New, Glorious and Supportive Science

Roxana Shahmohammadu, Staff Writer

FUSD has been going through many curriculum changes in the past few years, particularly in science and math subjects. From the introduction of Common Core to the implementation of Next Generation Science Standards (NGSS), most of these changes have been met with backlash from students. Despite some growing pains, NGSS is designed to help students be better prepared for college and future careers and is more beneficial than previous systems in the long run.

NGSS is much more expansive and thorough than all previous systems and is better structured for preparing high schoolers for the future. Fourty40 states have shown interest in NGSS, and 19 have already adapted the program. This means that there will soon be uniformity between high schools across the nation, which ensures students won’t be behind when they reach college. This uniformity also makes the college admissions process much more fair as it eliminates the disparity between the different pathways at different high schools. NGSS is fundamentally different from other previous programs in its approach to teaching science subjects. Whereas the previous systems focused on each subject separately, NGSS chooses to focus on themes that run through all of science in hopes of connecting the different fields and encouraging students to learn and truly understand the subjects rather than just memorize key terms. Through its focus on the three dimensions of science learning — crosscutting concepts, science and engineering practices, and disciplinary core ideas — NGSS will provide a more cohesive science education than the previous system, ultimately preparing students for a wide range of potential majors and careers after high school.

NGSS also fundamentally changes teaching style in the classroom into a more personalized one focused on hands- on learning. The previous system relied almost entirely on textbooks, with little room left for teacher innovation or experiments. The new system reduces textbook use dramatically and introduces new labs and in-class activities designed to engage students and teach them concepts directly. Subjects such as chemistry are much easier to understand practically through the use of real life examples rather than reading out of a textbook. The reduction of textbook use also allows teachers to customize their curriculum around the needs of their students, resulting in a more effective class.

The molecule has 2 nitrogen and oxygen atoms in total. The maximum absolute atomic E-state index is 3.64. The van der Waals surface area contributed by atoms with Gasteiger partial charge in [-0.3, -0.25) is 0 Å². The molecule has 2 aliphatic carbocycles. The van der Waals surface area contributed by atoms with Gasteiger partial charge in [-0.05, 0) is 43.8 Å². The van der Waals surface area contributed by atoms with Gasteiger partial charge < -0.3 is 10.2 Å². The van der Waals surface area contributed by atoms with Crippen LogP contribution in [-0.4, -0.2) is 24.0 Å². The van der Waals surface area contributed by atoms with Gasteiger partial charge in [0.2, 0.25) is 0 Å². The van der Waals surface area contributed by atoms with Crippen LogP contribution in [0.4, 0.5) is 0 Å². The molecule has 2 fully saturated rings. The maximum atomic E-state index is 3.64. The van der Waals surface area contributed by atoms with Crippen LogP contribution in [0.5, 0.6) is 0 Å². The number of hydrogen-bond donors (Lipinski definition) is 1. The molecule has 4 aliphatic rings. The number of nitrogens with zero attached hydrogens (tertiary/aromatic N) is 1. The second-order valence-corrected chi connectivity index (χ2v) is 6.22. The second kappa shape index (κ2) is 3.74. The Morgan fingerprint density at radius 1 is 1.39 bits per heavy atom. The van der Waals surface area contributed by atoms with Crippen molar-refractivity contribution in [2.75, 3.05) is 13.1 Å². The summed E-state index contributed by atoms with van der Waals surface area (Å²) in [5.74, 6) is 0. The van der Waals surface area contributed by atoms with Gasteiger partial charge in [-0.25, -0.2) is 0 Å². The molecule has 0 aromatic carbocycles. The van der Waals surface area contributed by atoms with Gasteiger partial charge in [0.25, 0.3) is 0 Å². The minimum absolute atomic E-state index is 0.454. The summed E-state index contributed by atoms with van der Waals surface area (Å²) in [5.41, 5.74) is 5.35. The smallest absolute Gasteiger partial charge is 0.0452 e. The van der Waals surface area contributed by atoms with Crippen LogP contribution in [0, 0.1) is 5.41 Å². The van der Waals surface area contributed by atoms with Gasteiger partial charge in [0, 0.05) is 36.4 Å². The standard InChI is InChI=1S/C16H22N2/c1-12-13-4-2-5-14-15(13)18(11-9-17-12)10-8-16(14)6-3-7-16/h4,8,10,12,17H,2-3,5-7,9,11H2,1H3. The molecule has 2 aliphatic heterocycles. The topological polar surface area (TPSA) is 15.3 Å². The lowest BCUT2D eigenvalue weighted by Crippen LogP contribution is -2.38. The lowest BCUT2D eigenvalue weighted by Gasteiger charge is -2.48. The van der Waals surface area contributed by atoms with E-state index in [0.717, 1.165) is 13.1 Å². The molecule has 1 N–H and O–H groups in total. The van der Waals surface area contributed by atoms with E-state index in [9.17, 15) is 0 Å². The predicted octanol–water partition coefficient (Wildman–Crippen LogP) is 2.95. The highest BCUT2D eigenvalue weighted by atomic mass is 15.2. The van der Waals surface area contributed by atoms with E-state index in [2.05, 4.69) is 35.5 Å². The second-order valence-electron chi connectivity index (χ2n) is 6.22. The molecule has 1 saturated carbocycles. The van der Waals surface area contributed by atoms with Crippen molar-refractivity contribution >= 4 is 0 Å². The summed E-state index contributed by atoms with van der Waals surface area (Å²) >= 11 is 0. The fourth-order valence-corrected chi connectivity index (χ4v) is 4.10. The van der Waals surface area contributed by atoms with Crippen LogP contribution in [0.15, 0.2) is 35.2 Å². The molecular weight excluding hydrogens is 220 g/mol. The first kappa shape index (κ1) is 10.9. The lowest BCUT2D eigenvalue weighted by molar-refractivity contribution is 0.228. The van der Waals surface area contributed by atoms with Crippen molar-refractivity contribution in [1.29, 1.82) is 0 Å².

However, NGSS was met with immediate backlash from students, mostly for one simple reason: sophomores were no longer allowed to take AP Biology. Irvington’s competitive nature has always put an emphasis on taking as many AP classes as possible, and AP Bio was one of the only AP classes offered to sophomores. Now that they have lost that opportunity, many students are upset that they will fall behind students from other schools in college admissions. However, taking AP Biology as a sophomore ultimately does more harm than good. In order to take AP Bio tenth grade year, you need to take a Biology (regular or honors) class freshman year. This means that students go into AP Bio with a solid background in biology, as they should. However, after AP Bio, most students take AP Chemistry in their junior year. This means that they go into a college level chemistry class with little to no background chemistry. Adding to this, many then take AP Physics senior year, again with little to no background in the subject. This leads to students struggling in both of these classes and being forced to learn everything about a subject in a very short amount of time. With NGSS, students will build up a strong foundation in biology, chemistry, and physics in freshman and sophomore year before taking AP science classes in junior and senior year.

Ultimately, NGSS is a better option than the previous pathway as it connects the different fields of science, reinvents teaching to be more customizable and experiment-based rather than textbook based, and provides a stronger science foundation that will benefit students in the future.